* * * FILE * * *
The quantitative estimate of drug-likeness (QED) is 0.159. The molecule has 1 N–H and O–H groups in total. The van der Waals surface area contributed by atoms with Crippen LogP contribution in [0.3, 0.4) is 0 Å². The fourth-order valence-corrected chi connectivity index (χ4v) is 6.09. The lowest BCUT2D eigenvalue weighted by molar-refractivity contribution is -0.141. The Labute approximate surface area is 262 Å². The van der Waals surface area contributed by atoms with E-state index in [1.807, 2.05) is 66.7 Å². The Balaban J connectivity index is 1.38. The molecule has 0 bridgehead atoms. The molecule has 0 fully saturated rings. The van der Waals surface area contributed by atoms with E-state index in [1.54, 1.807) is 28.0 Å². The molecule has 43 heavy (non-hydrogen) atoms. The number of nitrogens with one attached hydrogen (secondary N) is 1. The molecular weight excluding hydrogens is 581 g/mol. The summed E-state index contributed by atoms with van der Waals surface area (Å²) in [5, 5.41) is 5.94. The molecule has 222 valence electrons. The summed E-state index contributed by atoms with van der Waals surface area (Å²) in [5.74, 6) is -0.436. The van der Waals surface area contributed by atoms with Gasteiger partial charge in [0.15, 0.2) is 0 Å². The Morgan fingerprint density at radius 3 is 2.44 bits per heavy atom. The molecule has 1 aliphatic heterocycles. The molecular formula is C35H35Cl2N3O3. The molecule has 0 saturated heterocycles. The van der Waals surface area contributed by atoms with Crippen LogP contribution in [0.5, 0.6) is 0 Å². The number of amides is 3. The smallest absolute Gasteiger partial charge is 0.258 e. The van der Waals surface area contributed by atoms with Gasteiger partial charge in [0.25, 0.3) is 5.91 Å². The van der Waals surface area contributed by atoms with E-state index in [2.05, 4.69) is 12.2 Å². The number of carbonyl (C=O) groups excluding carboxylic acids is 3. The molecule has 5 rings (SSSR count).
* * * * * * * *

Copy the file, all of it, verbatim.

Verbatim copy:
The quantitative estimate of drug-likeness (QED) is 0.159. The molecule has 1 N–H and O–H groups in total. The van der Waals surface area contributed by atoms with Crippen LogP contribution in [0.3, 0.4) is 0 Å². The fourth-order valence-corrected chi connectivity index (χ4v) is 6.09. The lowest BCUT2D eigenvalue weighted by molar-refractivity contribution is -0.141. The Labute approximate surface area is 262 Å². The van der Waals surface area contributed by atoms with E-state index in [1.807, 2.05) is 66.7 Å². The Balaban J connectivity index is 1.38. The molecule has 0 bridgehead atoms. The molecule has 0 fully saturated rings. The van der Waals surface area contributed by atoms with E-state index in [1.54, 1.807) is 28.0 Å². The molecule has 43 heavy (non-hydrogen) atoms. The number of nitrogens with one attached hydrogen (secondary N) is 1. The molecular weight excluding hydrogens is 581 g/mol. The summed E-state index contributed by atoms with van der Waals surface area (Å²) in [5, 5.41) is 5.94. The molecule has 222 valence electrons. The summed E-state index contributed by atoms with van der Waals surface area (Å²) in [5.74, 6) is -0.436. The van der Waals surface area contributed by atoms with Gasteiger partial charge in [0.15, 0.2) is 0 Å². The Morgan fingerprint density at radius 3 is 2.44 bits per heavy atom. The molecule has 1 aliphatic heterocycles. The molecular formula is C35H35Cl2N3O3. The molecule has 0 saturated heterocycles. The van der Waals surface area contributed by atoms with Crippen LogP contribution in [0.5, 0.6) is 0 Å². The number of amides is 3. The smallest absolute Gasteiger partial charge is 0.258 e. The van der Waals surface area contributed by atoms with Gasteiger partial charge in [0.25, 0.3) is 5.91 Å². The van der Waals surface area contributed by atoms with E-state index in [2.05, 4.69) is 12.2 Å². The number of carbonyl (C=O) groups excluding carboxylic acids is 3. The molecule has 5 rings (SSSR count).